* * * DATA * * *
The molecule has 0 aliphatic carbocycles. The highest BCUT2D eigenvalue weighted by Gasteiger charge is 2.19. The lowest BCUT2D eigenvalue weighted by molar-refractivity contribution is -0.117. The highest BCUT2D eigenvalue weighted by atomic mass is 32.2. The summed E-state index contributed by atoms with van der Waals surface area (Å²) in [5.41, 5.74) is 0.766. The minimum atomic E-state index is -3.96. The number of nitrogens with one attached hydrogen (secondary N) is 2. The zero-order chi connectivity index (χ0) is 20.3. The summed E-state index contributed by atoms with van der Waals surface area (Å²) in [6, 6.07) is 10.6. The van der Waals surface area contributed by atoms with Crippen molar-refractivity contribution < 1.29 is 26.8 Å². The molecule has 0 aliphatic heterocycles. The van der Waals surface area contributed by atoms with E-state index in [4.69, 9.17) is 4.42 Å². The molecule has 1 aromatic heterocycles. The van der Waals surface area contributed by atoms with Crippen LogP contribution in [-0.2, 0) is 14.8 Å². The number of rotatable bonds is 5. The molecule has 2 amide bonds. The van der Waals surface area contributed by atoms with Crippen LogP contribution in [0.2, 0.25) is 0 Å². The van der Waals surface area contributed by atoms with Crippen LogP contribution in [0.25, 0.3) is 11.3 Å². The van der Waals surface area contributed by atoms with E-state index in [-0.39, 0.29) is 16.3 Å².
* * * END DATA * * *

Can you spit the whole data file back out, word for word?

The molecule has 0 aliphatic carbocycles. The highest BCUT2D eigenvalue weighted by Gasteiger charge is 2.19. The lowest BCUT2D eigenvalue weighted by molar-refractivity contribution is -0.117. The highest BCUT2D eigenvalue weighted by atomic mass is 32.2. The summed E-state index contributed by atoms with van der Waals surface area (Å²) in [5.41, 5.74) is 0.766. The minimum atomic E-state index is -3.96. The number of nitrogens with one attached hydrogen (secondary N) is 2. The zero-order chi connectivity index (χ0) is 20.3. The summed E-state index contributed by atoms with van der Waals surface area (Å²) in [6, 6.07) is 10.6. The van der Waals surface area contributed by atoms with Crippen molar-refractivity contribution < 1.29 is 26.8 Å². The molecule has 0 aliphatic heterocycles. The van der Waals surface area contributed by atoms with E-state index in [4.69, 9.17) is 4.42 Å². The molecule has 1 aromatic heterocycles. The van der Waals surface area contributed by atoms with Crippen LogP contribution in [-0.2, 0) is 14.8 Å². The number of rotatable bonds is 5. The molecule has 2 amide bonds. The van der Waals surface area contributed by atoms with Crippen LogP contribution in [0.2, 0.25) is 0 Å². The van der Waals surface area contributed by atoms with Crippen LogP contribution in [0.25, 0.3) is 11.3 Å². The van der Waals surface area contributed by atoms with E-state index in [-0.39, 0.29) is 16.3 Å².